The Best Way to Stop Your Staff from Quitting

Making this simple change will help you hire better and keep your employees for longer

Written by Murad Hemmadi

It’s hard enough to find quality employees to fill the openings at your company. But what if you hook the perfect candidate, only to have them quit soon after because the job is nothing like you expected it to be?

Toronto-based startup SecureTheJob is trying to bridge the workplace information gap, by encouraging job-holders to divulge specific details about the tasks they perform and the skills they require in their current or former positions. And the service wants employers to pitch in too.

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The skills gap has led to a shortage of adequately-qualified candidates to meet hiring needs. You’ve probably waded through stacks of resumes from candidates who haven’t a hope of getting an interview, much less securing the job. Perhaps knowing what being an “Equity Sales Associate” or “Integration Professional” actually entails would encourage job-seekers to tailor their education or activities accordingly.

“People spend four times longer figuring out their next vacation than doing research on their next job,” says Jon Chow, founder of SecureTheJob. “Looking for a job is a full-time job in itself. Because there’s not enough information about jobs available, people wing it, and then you get dissatisfied employees and high turnover.”

Chow discussed his website and the state of the Canadian job market:

What is SecureTheJob and where did the idea come from?

Jon Chow: When I was an investment banker, I was involved in the recruitment process. I realized that people had resources like Glass Door to learn about salary and interview questions, but nowhere to learn about jobs and get career-specific advice. If you Google “career advice” you get millions of results and the typical “work hard,” “pursue your passion” suggestions—nothing actionable. It’s more career motivation than career advice.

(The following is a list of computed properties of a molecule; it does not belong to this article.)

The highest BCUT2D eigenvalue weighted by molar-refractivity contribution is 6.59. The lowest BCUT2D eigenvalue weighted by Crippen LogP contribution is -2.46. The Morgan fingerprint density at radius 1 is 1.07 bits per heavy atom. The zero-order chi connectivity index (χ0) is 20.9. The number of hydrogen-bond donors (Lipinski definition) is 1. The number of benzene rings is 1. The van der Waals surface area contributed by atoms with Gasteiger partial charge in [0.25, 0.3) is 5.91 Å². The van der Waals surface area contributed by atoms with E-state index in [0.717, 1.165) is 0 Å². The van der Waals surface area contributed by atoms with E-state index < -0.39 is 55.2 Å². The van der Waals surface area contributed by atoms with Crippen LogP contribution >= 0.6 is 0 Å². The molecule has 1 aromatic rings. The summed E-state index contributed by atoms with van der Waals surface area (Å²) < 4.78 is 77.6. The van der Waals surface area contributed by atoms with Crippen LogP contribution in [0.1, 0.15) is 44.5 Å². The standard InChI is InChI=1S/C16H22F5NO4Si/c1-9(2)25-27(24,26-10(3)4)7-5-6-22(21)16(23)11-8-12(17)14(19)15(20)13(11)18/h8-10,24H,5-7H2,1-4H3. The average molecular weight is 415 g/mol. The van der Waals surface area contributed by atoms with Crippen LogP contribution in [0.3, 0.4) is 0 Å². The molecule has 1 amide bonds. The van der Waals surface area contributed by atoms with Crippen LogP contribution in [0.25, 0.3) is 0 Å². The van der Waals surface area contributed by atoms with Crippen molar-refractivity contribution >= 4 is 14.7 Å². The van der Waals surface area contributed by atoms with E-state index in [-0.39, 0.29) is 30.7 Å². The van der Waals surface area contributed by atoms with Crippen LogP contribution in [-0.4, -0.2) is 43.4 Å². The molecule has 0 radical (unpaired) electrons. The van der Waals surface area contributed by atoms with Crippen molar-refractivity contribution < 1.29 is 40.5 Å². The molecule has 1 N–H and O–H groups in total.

Glass Door released a study recently that showed over 30% of new employees are dissatisfied with their job within six months, and the main causes are that they don’t have the resources to do the job properly, or the job wasn’t what they expected, or they don’t have the right guidance.

SecureTheJob is a collection of €˜aha’ moments where everyone who’s had a job and wished they knew something about that job before they started or something that would have helped them succeed can share those insights to help others.

Why would companies want to have this job-specific information out there?

The biggest reason is reducing employee turnover. There’s a huge amount of turnover driven by the fact that people aren’t getting the right advice and don’t have really clear pictures of jobs before they start them. We’re also trying to increase the amount of knowledge that new employees possess going into the job.

Information sharing like this improves the quality of your candidate pool. If candidates have the ability to learn what’s required and expected of them before they apply for a job, they have a chance to get those skills. So then when a company is actually hiring, candidates know more than a general job posting’s broad list of skills. SecureTheJob lets you know not “this job is client-facing” but “here are things I wish I had known when dealing with clients.”

Does the need for a platform like SecureTheJob reflect a skills gap?

The skills gap is a product of the evolution of jobs right now. Every job is a living, breathing organism that evolves every day. As technology gets integrated and as the business world changes, these jobs change. Your job, done 30 years ago, would have been completely different.

SecureTheJob keeps the descriptions and skill sets of jobs up-to-date and forward looking. Think of them as a wiki job description: we’ve aggregated five or six historical job postings for a job, and we allow our users to build on that. You don’t get the standard drag-and-drop job description you’d find on Workopolis. It’s nitty-gritty, to-the-point to show how the job evolves, and what skills are needed today instead of five years ago when a company initially wrote a particular job posting.


Do you think more job information will lead to lower turnover? How do you ensure your new recruits are happy in their positions? Let us know using the comments section below.

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